It is just a matter of time:
“Before they were blind, deaf and dumb,” Mark Maybury, chief scientist for the U.S. Air Force, told AFP. “Now we’re beginning to make them to see, hear and sense.”
Ronald Arkin, a professor at the Georgia Institute of Technology, believes that drones will soon be able to kill enemies on their own independently.
“It is not my belief that an unmanned system will be able to be perfectly ethical in the battlefield, but I am convinced that they can perform more ethically than human soldiers are capable of,” Arkin told AFP.
These stories make for great headlines and feed a lot of silly drone paranoia but I think they are essentially accurate. The killer drones of science fiction will become a reality but probably not on a massive scale and definitely not soon.
I think the real story and ultimate benefit is in the development of greater drone autonomy in virtually every other (non-lethal) aspect of their operation. We are not terribly far off from being able to build drones and support systems that autonomously synthesize vast amounts of battlefield intelligence, self-launch, fly to potential targets, and notify human specialists of their intent or target opportunities. We are laying the groundwork for much of that right now. However, in most cases, it will still make sense to allow that human specialist final decision making authority at the execution phase even while the mechanics of flight, targeting, and firing can be fully handled by the drone itself.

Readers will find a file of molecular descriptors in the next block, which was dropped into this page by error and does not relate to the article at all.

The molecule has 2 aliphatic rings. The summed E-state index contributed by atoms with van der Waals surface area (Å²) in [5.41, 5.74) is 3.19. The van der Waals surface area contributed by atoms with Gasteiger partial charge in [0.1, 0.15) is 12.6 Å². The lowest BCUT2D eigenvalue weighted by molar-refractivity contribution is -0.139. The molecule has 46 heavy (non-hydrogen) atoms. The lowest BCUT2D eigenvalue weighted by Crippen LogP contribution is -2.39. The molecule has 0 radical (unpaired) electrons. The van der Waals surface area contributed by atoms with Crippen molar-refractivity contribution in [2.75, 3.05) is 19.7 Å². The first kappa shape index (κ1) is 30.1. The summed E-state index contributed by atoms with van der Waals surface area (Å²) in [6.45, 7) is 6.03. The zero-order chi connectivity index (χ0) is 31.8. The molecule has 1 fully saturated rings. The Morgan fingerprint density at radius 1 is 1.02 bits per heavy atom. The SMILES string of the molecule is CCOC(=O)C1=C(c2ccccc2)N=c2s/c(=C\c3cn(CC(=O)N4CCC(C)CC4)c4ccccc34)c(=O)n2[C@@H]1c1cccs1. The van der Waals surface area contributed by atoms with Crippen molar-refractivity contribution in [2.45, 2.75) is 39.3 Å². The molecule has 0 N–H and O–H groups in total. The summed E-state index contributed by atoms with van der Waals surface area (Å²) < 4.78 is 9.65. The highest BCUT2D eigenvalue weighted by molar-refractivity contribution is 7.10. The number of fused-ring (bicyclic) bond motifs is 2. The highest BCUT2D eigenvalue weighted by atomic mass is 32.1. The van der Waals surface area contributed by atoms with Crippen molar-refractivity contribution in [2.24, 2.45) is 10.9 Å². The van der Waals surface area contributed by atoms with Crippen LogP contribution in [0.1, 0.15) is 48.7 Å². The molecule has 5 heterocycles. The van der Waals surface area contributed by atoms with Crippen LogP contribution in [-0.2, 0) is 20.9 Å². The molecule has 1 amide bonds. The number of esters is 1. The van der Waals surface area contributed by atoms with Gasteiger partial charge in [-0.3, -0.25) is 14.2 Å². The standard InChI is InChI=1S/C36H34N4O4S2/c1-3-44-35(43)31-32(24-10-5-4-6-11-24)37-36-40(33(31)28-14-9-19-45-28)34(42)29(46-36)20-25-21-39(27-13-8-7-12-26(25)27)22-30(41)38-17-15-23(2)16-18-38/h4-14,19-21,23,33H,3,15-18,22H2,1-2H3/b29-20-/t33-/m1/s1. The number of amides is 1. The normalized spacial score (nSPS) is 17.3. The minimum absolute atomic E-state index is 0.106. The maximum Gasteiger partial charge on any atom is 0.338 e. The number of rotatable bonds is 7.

When full offensive autonomy does come I think it could initially be in an air superiority role where it is easier to envision fully autonomous drones being turned loose for tasks such as enforcing no-fly zones. That is typically a less complex set of rules than say chasing down two guys with RPGs in the middle of Baghdad. Not easy – but easier. Either way, there are countless applications for this technology and many ways that these capabilities can be implemented short of the “fully autonomous killer drones” that are so effective at capturing imaginations and headlines.
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